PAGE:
As Afghanistan fell to the Taliban, the blitz of misinformation, disinformation, evasions and outright lies from Biden and his team reached levels that invited comparison with Iraq’s Saddam-era charlatan of “information,” Baghdad Bob. Below are a few examples, along with explanations why they’re untrue:

On July 8, Biden told the press there was almost no chance of a replay in Kabul of the terrible scenes from the 1975 fall of Saigon.

Mostly false or misleading. Significant errors or omissions. Mostly make believe.

Not true. In 1975, South Vietnam was overrun by communist forces of the People’s Army of Vietnam and the Viet Cong. On April 30, 1975, the South Vietnamese capital of Saigon fell, with scenes of chaotic and mismanaged American evacuation, including the iconic picture of people scrambling into a helicopter on a rooftop. Almost half a century later, in August, 2021, the fall of Kabul brought similar scenes, with helicopter flights evacuating the U.S. embassy, and panicked crowds begging for rescue as American troops ran a last-ditch evacuation effort via the Kabul airport. On Aug. 20, 2021, NRP reported “it’s not too hard to see why” the evacuation of Americans and others from Kabul elicited comparisons to the fall of Saigon, alongside its republished broadcast from that day. But as Senate Minority Leader Mitch McConnell and others argued, the Biden administration’s withdrawal from Afghanistan was actually, “much worse than Saigon.”

Contrary to Biden’s original claim, not only was there a chance of a “replay in Kabul of the terrible scenes from the 1975 fall of Saigon,” but within weeks of his remarks, such terrible scenes were playing out for all the world to see.

On August 16, Biden disparaged the courage of the Afghan army, saying they had no will to fight.

Mostly false or misleading. Significant errors or omissions. Mostly make believe.

Not true. More than 66,000 Afghans have died fighting the Taliban and other insurgents.

Biden said repeatedly that he would leave no one behind in Afghanistan, including a promise on August 19 that if any American citizens were still on the ground by his August 31 deadline, “we’re gonna stay to get them all out.”

False. Completely make believe.

Not true. As of Sept. 27, nearly one month after Biden withdrew U.S. troops, there were still about 100 American citizens and lawful permanent residents in Afghanistan who were ready to leave, according to a senior State Department official (and possibly many more, not tallied by the State Department). Not only did the president violate his promise to leave no Americans behind, but his White House Press Secretary Jen Psaki doubled down on it by scolding a Fox News reporter for asking about those left stranded.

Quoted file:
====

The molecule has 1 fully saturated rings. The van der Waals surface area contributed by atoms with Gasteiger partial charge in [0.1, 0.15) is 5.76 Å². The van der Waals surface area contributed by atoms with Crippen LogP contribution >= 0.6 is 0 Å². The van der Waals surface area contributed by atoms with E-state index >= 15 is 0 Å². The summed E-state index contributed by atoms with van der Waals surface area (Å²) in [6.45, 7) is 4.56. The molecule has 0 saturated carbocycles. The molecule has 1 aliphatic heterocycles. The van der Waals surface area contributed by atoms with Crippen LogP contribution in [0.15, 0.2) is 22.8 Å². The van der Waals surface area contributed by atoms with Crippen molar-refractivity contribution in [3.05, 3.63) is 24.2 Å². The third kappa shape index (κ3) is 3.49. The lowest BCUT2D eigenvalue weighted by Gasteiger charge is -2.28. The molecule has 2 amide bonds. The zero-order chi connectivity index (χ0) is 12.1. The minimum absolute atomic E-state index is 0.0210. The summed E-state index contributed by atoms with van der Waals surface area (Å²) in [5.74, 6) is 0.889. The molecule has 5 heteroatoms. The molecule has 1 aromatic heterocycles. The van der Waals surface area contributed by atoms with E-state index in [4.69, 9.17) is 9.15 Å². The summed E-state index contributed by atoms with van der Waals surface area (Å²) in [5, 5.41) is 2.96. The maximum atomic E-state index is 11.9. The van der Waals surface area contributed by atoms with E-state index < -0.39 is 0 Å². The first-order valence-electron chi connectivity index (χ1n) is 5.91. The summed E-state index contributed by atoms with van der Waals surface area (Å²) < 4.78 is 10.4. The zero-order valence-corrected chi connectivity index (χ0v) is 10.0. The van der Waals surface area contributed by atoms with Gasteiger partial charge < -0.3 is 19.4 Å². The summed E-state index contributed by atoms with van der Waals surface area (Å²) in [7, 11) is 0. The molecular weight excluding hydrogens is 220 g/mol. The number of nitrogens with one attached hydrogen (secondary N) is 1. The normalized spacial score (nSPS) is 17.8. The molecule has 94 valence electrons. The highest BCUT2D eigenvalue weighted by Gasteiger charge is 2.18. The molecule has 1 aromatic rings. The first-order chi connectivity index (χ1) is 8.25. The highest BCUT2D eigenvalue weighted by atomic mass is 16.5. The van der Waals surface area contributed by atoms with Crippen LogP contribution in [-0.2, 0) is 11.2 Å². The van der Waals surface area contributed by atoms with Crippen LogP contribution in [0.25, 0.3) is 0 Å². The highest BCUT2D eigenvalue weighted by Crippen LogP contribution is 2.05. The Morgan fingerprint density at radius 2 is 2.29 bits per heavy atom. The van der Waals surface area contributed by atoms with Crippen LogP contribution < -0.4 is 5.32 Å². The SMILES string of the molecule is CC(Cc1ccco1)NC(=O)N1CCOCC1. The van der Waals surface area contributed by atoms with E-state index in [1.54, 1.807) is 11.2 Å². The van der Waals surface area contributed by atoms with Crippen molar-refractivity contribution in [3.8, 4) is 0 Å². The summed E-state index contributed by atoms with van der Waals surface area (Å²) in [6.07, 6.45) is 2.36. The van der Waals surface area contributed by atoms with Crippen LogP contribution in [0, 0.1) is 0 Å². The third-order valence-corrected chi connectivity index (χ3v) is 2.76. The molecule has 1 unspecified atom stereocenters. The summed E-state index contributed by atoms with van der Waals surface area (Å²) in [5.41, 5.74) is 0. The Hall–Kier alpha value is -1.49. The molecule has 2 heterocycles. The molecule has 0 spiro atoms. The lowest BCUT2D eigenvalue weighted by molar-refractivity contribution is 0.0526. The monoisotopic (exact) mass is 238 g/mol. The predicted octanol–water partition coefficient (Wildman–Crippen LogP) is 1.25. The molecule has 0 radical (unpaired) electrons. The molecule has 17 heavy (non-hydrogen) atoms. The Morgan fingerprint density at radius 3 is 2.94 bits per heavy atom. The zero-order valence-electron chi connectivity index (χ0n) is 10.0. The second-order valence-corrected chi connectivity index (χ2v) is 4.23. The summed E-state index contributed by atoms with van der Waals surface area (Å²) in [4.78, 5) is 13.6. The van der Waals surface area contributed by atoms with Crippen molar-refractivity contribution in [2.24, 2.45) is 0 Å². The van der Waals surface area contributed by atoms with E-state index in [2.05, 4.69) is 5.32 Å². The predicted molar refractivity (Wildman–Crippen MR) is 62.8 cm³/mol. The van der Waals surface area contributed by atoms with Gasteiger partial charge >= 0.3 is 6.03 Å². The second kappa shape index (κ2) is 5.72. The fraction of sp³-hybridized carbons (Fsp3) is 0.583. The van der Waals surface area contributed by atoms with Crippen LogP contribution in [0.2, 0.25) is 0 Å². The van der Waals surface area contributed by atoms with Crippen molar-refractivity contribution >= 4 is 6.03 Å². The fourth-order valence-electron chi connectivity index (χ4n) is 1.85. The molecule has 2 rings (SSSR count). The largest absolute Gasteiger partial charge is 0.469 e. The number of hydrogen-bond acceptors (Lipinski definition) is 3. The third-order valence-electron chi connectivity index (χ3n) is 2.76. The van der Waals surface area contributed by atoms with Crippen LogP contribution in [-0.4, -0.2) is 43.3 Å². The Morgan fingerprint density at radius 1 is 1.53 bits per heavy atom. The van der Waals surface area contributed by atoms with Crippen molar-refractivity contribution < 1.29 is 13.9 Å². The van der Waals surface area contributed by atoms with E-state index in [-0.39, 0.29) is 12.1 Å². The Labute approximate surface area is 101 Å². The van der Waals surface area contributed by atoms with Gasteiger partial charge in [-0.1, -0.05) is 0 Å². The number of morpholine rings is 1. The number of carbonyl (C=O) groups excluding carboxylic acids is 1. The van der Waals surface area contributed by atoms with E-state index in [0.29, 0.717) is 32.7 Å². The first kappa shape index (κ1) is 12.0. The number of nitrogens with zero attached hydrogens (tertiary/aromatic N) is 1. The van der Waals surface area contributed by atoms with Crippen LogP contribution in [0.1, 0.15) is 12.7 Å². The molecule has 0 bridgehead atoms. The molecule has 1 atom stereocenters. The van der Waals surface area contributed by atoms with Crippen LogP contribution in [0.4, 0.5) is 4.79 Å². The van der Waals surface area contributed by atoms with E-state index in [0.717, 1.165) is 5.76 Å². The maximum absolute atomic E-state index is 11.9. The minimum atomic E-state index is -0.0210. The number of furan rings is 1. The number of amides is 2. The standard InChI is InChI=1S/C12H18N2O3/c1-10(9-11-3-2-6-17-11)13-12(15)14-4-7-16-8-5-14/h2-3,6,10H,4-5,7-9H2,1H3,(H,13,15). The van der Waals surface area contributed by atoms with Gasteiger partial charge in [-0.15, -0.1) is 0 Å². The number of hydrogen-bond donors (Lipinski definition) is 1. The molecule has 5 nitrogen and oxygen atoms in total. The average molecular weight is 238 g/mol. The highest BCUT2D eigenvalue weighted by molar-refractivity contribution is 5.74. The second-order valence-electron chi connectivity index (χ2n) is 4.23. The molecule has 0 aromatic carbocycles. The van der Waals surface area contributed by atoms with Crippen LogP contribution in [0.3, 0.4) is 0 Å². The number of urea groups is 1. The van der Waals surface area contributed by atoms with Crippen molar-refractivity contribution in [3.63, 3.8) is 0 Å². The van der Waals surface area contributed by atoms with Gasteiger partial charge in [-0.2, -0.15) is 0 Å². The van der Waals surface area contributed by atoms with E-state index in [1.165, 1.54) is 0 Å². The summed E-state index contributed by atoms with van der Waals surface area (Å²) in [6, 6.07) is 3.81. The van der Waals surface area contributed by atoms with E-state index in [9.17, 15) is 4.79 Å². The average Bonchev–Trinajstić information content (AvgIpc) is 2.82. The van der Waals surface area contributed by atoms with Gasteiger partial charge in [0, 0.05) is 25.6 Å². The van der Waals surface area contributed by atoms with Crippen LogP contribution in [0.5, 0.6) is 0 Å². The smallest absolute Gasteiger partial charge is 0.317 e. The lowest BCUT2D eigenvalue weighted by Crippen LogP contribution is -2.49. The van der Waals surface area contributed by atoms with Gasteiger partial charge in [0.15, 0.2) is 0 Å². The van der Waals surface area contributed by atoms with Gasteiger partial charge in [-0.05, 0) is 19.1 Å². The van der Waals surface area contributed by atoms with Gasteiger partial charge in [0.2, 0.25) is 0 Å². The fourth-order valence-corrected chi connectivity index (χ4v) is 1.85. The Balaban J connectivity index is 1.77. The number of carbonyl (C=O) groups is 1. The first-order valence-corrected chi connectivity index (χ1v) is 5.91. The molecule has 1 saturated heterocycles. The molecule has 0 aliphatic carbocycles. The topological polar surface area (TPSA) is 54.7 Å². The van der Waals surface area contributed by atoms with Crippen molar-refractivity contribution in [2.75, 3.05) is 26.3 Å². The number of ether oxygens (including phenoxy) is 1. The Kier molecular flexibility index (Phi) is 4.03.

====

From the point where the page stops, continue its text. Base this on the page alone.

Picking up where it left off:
>>> Read more: Biden’s Lie About Leaving No American Citizen Behind

• Biden repeatedly described himself as boxed in by Trump’s agreement to withdraw U.S. forces.

False. Completely make believe.

Not true. On February 29, 2020, the U.S., under President Trump, signed a conditions-based peace deal with the Taliban in Doha, Qatar, that paved the way for a complete withdrawal by May 2021.

Not only did the Taliban violate the conditions-based agreement, but President Biden effectively acknowledged as much, explicitly saying if we waited for the right conditions, we would never leave. Furthermore, upon taking office, President Biden was under no obligation to follow through with the Doha Agreement. Biden had no compunction about scrapping such Trump legacies as the Keystone XL pipeline, reversing Trump’s decision to pull out of the Paris Climate Agreement, seeking to reenter the Iran nuclear deal and allowing Nordstream 2 — opposed by Trump — to go forward.

Now, while telling us the buck stops with him, Biden is nonetheless blaming Trump. The current debacle in Afghanistan is not a legacy of Trump. It is a product of President Biden’s foreign policy, pure, simple and in this case, disastrous.

• Biden and his team keep calling the 20-year war in Afghanistan America’s longest war.

False. Completely make believe.

Not true. The U.S. has had troops in South Korea since 1950, when North Korea triggered a hot war by invading the South. An armistice has been in place since 1953, but 71 years after the Korean war began, it has never officially ended, nor has the threat from North Korea. Meantime, after decades of poverty and dictatorship, South Korea under the U.S. umbrella has become a developed democracy.


During his withdrawal, Biden presented a series of false choices, describing his options in Afghanistan almost entirely in terms of extremes: America could leave now, or stay forever; withdraw all troops, or ramp up to enormous levels. He displayed no serious consideration of a course between extremes, or of the value of maintaining a presence in Central Asia—now prey to China’s hegemonic ambitions.

With the fall of Afghanistan, hostile regimes worldwide are taking stock of their own opportunities in a shifting global order—an order in which the American superpower cuts and runs from the victorious Taliban.